That’s not the end of the story, however, because hackers know that all hashes are not created equal.
Obfuscation Is Not Security
Suppose a hacker has managed to lift a table of password hashes from your database. It is tempting to think “no harm no foul” because the hashes cannot be reverse engineered into the passwords themselves.
Many password security systems are designed to use either the MD5 or SHA1 algorithm to calculate the hashes. A hacker wanting to compromise these hashes has a couple of options:
Brute force attack. In a brute force attack, the hacker uses code to crack the passwords by trial and error. For example, if the hacker has identified that the hashes are generated using SHA1, the hacker runs a series of candidate passwords through an SHA1 hash and compares the results to the stolen data. If there is a match, the hacker has just figured out one password.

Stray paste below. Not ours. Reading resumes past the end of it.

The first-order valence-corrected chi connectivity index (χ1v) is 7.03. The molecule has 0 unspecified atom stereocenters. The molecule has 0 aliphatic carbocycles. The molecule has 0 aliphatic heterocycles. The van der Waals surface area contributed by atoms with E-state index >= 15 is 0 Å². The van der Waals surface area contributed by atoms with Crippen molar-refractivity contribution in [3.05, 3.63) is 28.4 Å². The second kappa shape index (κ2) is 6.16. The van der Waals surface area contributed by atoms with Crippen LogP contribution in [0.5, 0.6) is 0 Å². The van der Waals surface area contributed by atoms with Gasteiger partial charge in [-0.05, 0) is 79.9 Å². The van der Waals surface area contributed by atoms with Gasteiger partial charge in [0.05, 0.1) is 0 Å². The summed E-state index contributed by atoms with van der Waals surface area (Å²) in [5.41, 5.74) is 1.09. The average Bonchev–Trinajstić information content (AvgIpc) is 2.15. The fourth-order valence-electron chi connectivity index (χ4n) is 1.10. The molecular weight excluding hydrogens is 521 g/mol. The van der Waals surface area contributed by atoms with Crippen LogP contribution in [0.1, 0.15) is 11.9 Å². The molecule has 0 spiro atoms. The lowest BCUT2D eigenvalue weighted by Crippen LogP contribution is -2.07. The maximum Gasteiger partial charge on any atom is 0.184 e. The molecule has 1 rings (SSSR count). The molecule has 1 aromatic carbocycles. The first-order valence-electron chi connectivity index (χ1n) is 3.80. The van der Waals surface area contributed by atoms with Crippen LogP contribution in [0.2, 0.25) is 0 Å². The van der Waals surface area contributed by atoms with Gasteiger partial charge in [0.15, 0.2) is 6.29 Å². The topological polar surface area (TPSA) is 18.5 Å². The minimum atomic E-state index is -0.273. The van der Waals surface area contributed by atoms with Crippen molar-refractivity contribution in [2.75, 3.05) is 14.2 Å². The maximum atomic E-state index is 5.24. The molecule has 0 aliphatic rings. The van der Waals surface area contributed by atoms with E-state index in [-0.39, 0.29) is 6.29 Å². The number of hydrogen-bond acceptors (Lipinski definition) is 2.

Brute force attacks can rely on “dictionary” files to generate candidate passwords, since most users build their passwords using common words. Combining these words with symbols and numbers can improve the success of a brute force attack. Long and complex passwords are more difficult to expose by brute force and may require more computational power (and patience) than the hacker may want to use.
Rainbow tables. Hackers with an interest in efficiency have embraced a tool called the rainbow table. This table is a pre-computed dataset for a given hash algorithm (such as MD5), containing millions of permutations. Although a rainbow table can be very large in data size, it can also significantly reduce computing time to find a string of characters which maps to a given hash. In the wrong hands, rainbow tables are a dangerously effective tool.